Robert Hughes Benson's Lord of the World. Folks, you need to read this book. It matters not that the book was published in 1907, the same year as St. Pius X's Pascendi, five years before the Titanic sank, seven years before Gavrilo Princip shot Archduke Ferdinand, thirty-two years before Hitler invaded Poland. The novel features euthanasia, the loss of religious liberty, anti-Catholicism (because they're two different things), globalization, total war, martyrdom, demagoguery, and the miraculous.
Bradley Birzer, author of illuminating studies of Christopher Dawson and Tolkien, earlier this year posted this brief article at The Imaginative Conservative. I myself was reminded about Benson and this particular novel by this Crux article by John Allen, Jr. Both Benedict XVI and Francis have recommended the book. Benson (1868-1914), whose father had been Archbishop of Canterbury, was a celebrity convert and priest. Once quite popular among English-reading Catholics, his reputation has vanished since the Second Vatican Council.
Lord of the World follows the parallel trajectories of Father Percy and his doppelganger, Julian Felsenburgh, a senator from Vermont (no, I am not making that up) who is clearly the anti-Christ. Secularism has pushed all religion to the fringes as the masses chose instead this world's pleasures (euthanasia and what amounts to physician-assisted suicide are readily available). Only Rome the city itself resists as it has, through international treaty, become the sole earthly haven for Catholics. Martyrdom awaits any Catholic who dares declare the Faith openly. Meanwhile a worship of divinized earthly powers spreads like wildfire. Amassing this new awakening, and yet remaining above it all, stands Julian Felsenburgh. Traveling across the world at record speeds, Felsenburgh successfully unites the entire planet, save Rome, under one government. Meanwhile, Father Percy sees his clerical friends lose their faith and the Church lose even what little it retains on earth. The impending victory of Felsenburgh's atheist materialism seems complete. The conclusion, though, must be read all the way to its very last words. No spoilers here.
(Pic credits: Ave Maria Press & Wikipedia)
Here's the point: Donald Trump's ascendancy since last summer bears remarkable resemblance to Julian Felsenburgh. (I would suspect that had Senator Bernie Sanders, against all odds, defeated Hillary Clinton for the Democratic nomination, we would have heard much more about the novel's Vermont senator.)
Matthew Schmitz writes: Not enough has been said about how Pope Francis—a man of strong intuitions and vivid language—lives in and has been formed by literature. ... And he thinks by their patterns. Whereas Benedict strove for a concise, clear scholarly expression, Francis seeks the striking images and strong characterizations of the storyteller. Over here are the good guys, over there the bad.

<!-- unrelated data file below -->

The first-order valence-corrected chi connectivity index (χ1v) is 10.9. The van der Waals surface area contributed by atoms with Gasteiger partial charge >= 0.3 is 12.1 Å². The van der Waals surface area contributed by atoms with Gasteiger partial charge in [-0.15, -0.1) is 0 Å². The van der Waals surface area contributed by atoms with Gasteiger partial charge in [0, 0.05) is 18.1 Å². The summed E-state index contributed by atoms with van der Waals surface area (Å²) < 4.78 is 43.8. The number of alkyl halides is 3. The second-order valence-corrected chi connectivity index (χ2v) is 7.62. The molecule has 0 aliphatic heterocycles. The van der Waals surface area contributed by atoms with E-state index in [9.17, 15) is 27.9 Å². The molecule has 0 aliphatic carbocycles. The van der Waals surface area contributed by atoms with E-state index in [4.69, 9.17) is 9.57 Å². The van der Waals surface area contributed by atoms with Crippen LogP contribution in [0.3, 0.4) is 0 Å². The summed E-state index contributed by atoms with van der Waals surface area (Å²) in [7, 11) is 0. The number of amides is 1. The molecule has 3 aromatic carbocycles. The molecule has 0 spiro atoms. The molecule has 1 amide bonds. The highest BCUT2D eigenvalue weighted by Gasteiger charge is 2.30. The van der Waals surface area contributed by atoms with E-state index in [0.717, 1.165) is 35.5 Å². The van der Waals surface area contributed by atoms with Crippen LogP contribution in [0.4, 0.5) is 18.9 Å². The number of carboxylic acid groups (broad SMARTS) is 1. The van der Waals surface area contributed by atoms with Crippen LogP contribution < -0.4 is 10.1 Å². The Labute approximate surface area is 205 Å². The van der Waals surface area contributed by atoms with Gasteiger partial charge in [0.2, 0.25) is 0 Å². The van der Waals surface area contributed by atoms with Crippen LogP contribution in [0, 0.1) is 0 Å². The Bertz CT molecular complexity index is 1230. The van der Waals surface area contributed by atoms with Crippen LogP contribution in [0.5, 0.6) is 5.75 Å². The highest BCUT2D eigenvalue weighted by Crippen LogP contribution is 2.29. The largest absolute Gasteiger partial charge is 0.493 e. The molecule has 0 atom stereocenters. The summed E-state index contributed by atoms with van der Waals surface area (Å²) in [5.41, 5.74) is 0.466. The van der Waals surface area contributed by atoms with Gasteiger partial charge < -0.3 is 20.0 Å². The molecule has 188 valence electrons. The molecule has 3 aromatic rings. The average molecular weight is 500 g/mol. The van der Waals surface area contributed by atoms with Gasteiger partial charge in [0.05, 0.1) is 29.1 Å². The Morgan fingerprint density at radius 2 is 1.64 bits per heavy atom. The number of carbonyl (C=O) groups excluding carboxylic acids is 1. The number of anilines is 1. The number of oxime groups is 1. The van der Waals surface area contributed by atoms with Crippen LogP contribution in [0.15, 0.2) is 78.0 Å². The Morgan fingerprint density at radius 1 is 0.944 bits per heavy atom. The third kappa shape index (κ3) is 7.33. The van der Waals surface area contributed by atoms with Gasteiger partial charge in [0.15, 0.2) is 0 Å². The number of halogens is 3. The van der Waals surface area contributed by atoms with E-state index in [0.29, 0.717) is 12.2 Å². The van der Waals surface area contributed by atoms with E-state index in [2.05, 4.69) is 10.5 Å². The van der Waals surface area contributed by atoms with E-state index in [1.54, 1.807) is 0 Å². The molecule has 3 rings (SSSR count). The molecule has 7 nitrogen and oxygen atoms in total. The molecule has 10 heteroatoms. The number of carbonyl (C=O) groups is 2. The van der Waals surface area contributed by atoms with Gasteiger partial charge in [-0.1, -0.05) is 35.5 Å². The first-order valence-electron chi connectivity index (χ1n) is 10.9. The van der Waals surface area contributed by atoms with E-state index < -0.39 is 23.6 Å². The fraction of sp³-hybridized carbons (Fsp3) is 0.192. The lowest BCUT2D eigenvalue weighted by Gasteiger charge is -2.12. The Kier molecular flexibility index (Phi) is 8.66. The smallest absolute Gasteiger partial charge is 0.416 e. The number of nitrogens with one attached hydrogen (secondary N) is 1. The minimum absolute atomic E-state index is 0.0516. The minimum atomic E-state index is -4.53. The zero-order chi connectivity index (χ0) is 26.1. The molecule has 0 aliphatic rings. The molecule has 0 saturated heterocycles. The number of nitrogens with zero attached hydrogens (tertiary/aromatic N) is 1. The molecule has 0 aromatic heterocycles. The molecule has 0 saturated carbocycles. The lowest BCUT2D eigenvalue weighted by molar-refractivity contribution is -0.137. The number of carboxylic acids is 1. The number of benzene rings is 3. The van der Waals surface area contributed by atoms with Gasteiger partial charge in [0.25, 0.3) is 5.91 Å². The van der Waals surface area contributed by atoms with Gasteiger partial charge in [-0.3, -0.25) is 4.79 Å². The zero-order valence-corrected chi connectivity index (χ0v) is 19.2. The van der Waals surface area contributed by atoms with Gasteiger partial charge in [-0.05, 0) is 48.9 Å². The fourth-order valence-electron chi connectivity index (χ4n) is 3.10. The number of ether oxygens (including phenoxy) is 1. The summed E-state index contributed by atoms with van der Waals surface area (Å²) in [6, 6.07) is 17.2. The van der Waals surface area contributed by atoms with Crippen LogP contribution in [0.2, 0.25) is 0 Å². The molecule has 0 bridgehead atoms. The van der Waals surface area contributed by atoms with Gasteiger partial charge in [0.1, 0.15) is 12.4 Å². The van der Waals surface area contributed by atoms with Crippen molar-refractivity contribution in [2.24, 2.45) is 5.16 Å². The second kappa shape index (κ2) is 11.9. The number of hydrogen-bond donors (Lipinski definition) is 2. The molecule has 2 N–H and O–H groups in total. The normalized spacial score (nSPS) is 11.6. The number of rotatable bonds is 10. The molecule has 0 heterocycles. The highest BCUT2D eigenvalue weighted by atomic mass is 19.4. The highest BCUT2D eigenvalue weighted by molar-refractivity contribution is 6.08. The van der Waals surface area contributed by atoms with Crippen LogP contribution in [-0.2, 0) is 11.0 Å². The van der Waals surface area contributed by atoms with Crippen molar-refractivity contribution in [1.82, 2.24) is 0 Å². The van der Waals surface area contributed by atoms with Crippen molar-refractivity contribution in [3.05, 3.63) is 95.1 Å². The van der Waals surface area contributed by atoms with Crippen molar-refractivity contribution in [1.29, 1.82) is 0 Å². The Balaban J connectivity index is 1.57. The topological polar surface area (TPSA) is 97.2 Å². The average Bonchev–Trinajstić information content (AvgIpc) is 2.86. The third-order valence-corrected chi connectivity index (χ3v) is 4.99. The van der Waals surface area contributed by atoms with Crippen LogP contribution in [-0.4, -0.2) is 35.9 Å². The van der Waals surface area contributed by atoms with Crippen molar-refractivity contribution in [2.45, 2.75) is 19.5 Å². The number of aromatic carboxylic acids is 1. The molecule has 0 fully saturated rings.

Predictably, the only place online where I could find somebody else making the Trump-Felsenburgh connection was a self-described radical fringe chat room where the other topics include UFOs, the Illuminati, and Jesuit conspiracies (OK, I made up that last one.)
At one level, to pump this blog's title, the Trump campaign appears as one big, geographically-extended example of "spiritual diabetes." Having feasted for years on the cheap carbohydrates of unreflective rhetoric, myopic self-righteousness, and genuine dismay at national events, Trump followers have reached a point in their own--individual and collective--spiritual states where they can no longer moderate their own spiritual blood-sugar levels. Those have elevated persistently, thus inflaming the entire system. The high blood sugar level results in thirst, but now no amount of water can slake it. Trump's campaign of "Make America Great Again" appears as yet another quick-fix/no sacrifices involved solution.
But the time has passed, if it ever were present, for indulging in cute ideas. The problem is that Trump's campaign represents, just like the actual nation-wide diabetes epidemic, a real threat to national well-being. Trump himself and his supporters, especially younger ones, seem frustrated with the democratic process itself. As in, "why do we need it?" Catherine Rampell in the Washington Post:
Recent decades have seen precipitous declines in trust in nearly every major U.S. institution. Still, many of us assumed that, underneath it all, faith in democracy itself held steady — that we are angry at so many entrenched institutions because they have fallen short of cherished democratic ideals.